What if George Washington had become a king, rather than a president? Katherine McGee built her new alternate history novel, American Royals, on this idea.

I started and finished American Royals in 24 hours. It was addictive, like a good romantic comedy. I enjoyed it in the same way I enjoy every romantic comedy centered around royalty — it was entertaining, engaging, and fun. It kept me invested.

The Basics:



The story switches POVs frequently, between different members of the American royal family and their close friends. The different POVs give a more romcom-esque feel, where we can find out secrets from one POV that another POV has no clue about. Sometimes, multi-POV books can make a story feel empty and make me want to focus on one persons’s storyline, but that didn’t happen with American Royals — I was invested in them all.

Sure, there may have been a character I absolutely hated and a couple of frustrating moments, but that means McGee did a good job of making her characters realistic. If I can hate one of them, it means there was enough depth for me to decide they were worth my hatred.



I feel like if you haven’t gotten the alternate history “what if America had a royal family” aspect of this book yet, there’s nothing I can do for you. McGee explains in the prologue and at some points in the actual story what parts of our history have stayed the same and what parts have changed. She chooses a few ripple effect changes, as well, which I appreciate — since America without the President would definitely have worldwide implications.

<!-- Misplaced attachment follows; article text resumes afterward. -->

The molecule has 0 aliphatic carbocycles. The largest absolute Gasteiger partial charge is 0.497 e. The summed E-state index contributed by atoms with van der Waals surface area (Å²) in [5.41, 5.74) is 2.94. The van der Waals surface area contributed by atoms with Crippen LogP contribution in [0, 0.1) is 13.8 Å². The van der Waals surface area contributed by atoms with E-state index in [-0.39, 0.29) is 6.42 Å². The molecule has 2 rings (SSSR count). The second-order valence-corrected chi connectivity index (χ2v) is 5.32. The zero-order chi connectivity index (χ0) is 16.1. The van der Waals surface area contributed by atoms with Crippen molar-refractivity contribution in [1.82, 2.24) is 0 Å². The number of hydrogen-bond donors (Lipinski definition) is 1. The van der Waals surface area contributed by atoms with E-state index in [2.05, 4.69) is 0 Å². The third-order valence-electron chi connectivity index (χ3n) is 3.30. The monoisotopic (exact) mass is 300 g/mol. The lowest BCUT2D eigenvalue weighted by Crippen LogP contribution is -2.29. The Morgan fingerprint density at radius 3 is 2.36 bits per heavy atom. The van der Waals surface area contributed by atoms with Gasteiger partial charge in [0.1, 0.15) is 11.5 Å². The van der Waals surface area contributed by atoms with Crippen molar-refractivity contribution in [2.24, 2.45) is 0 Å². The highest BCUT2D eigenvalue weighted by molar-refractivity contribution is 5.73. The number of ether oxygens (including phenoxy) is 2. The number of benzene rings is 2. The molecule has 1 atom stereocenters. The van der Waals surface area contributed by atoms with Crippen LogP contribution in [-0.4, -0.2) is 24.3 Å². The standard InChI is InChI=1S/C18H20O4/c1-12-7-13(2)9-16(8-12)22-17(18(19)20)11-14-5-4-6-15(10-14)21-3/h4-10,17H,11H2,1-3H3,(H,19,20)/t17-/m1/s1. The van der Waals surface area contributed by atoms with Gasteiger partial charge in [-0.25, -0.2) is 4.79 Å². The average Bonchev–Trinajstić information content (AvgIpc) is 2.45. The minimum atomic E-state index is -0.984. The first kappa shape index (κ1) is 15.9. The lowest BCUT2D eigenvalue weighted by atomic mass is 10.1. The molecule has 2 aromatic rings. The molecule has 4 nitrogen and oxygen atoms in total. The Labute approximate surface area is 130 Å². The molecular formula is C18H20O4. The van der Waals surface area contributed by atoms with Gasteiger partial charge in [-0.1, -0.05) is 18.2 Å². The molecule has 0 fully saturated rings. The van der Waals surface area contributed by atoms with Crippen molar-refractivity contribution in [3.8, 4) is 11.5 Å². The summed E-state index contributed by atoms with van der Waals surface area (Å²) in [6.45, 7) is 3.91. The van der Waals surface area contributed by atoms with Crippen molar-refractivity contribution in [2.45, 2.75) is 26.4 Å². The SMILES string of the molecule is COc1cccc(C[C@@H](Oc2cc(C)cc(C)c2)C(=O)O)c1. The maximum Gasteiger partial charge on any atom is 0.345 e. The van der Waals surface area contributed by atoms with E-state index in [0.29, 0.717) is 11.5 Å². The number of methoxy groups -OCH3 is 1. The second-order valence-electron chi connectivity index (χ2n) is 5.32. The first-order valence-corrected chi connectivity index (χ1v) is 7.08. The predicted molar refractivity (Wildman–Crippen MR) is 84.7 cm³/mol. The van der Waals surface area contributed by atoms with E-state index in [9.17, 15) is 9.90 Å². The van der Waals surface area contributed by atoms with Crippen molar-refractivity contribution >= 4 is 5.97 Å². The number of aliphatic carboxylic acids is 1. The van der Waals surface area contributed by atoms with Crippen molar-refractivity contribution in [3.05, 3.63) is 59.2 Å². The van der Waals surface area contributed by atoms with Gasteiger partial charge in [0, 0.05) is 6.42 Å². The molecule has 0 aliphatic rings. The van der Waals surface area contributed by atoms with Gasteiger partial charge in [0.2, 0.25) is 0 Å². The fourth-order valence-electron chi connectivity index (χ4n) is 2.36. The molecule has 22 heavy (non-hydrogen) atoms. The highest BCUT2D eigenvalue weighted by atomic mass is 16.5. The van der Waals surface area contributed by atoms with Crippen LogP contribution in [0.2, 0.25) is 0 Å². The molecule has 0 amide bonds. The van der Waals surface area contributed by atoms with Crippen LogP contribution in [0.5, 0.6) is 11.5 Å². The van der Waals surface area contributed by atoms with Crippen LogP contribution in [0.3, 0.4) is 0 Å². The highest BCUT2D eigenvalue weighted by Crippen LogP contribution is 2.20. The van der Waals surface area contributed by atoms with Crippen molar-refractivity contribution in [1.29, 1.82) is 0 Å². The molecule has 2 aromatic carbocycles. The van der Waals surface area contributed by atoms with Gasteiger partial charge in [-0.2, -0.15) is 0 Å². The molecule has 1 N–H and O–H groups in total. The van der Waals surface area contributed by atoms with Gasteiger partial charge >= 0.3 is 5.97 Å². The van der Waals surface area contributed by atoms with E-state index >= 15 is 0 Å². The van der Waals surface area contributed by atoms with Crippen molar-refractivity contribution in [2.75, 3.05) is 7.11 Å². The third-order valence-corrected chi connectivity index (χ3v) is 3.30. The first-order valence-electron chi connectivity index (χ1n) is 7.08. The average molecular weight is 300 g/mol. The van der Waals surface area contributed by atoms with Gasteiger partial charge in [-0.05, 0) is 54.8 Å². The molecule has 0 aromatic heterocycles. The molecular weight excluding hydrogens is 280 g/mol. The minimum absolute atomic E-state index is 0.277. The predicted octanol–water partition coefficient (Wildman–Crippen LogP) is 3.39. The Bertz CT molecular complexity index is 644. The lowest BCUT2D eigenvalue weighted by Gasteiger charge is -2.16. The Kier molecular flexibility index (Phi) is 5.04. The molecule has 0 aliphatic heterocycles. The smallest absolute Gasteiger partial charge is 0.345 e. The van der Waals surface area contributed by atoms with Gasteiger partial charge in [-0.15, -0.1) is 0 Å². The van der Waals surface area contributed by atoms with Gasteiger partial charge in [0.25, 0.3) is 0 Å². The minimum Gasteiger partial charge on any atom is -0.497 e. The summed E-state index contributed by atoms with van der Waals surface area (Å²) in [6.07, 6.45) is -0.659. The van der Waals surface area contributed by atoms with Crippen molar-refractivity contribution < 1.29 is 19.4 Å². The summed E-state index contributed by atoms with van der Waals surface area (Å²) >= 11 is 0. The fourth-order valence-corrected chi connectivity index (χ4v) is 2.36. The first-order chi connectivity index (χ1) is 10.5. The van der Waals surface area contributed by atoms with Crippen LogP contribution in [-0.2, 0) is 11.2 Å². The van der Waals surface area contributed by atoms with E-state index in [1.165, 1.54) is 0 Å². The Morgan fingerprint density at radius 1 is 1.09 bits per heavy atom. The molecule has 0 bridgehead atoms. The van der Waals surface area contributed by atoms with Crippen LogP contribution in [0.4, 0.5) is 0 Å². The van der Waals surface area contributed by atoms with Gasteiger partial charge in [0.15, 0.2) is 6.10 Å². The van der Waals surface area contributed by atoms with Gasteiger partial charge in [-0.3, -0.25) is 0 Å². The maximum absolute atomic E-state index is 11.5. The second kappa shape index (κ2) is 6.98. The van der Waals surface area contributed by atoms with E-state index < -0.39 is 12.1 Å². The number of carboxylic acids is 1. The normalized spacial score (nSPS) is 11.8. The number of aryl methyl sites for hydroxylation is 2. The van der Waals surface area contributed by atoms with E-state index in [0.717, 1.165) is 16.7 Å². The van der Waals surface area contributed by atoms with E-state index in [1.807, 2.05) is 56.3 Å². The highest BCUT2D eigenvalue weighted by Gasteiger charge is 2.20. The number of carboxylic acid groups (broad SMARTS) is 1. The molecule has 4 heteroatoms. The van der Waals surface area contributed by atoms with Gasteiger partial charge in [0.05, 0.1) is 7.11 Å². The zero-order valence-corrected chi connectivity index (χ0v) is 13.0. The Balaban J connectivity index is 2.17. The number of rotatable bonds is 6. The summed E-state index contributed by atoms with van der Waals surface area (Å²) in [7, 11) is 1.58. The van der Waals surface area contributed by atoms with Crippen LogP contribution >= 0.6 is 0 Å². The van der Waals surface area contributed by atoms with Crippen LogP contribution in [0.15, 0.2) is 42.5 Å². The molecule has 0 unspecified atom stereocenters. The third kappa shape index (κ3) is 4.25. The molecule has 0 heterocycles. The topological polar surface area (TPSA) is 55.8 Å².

Honestly, I quite liked the interwoven plot of this teen drama with a political backdrop. It wasn’t an epic — there were no world-ending stakes — but it kept me hooked and I will absolutely be buying the second book as soon as it comes out — oh, did I not mention that this is the first in a series? Honestly, when I found out it wasn’t a standalone I was a bit disappointed (the advanced copy has no mention of a series) but I loved getting lost in this story, so I’ll allow it.

Sure, there were some areas that were a little cringey, like how McGee included little bits of awkward “what if America had created a democracy, instead?” commentary a few times. Or when the same character ran away from love for the same reason, over and over again. Or when, just like in every romantic comedy ever, everything involved a miscommunication. I guess it’s to be expected, when dealing with royalty and the paparazzi.

Overall, though, this was an extremely fun and easy summer read. I’m used to high stakes fantasy, and this was such a refreshing change. The world isn’t ending, no one is ‘the chosen one’ (well, unless you could being in like for the throne, but that’s not an ancient prophecy or magical phenomenon), and the characters aren’t constantly fighting for survival.

I do love historical AUs, too, and this one was especially fun. I’ve always found American history exceedingly boring, and this alternate universe version made it seem more fun — the parts that McGee kept the same, anyhow. She did sprinkle bits of history throughout the book, whether to make a point of how different they are in the book or noting what had stayed the same even through her alternate timeline.

I would recommend American Royals to anyone looking for a light, fun read this summer (or, uh, Fall). This read was genuinely enjoyable, in the same way that watching a sitcom or romantic comedy is comfortable and simple.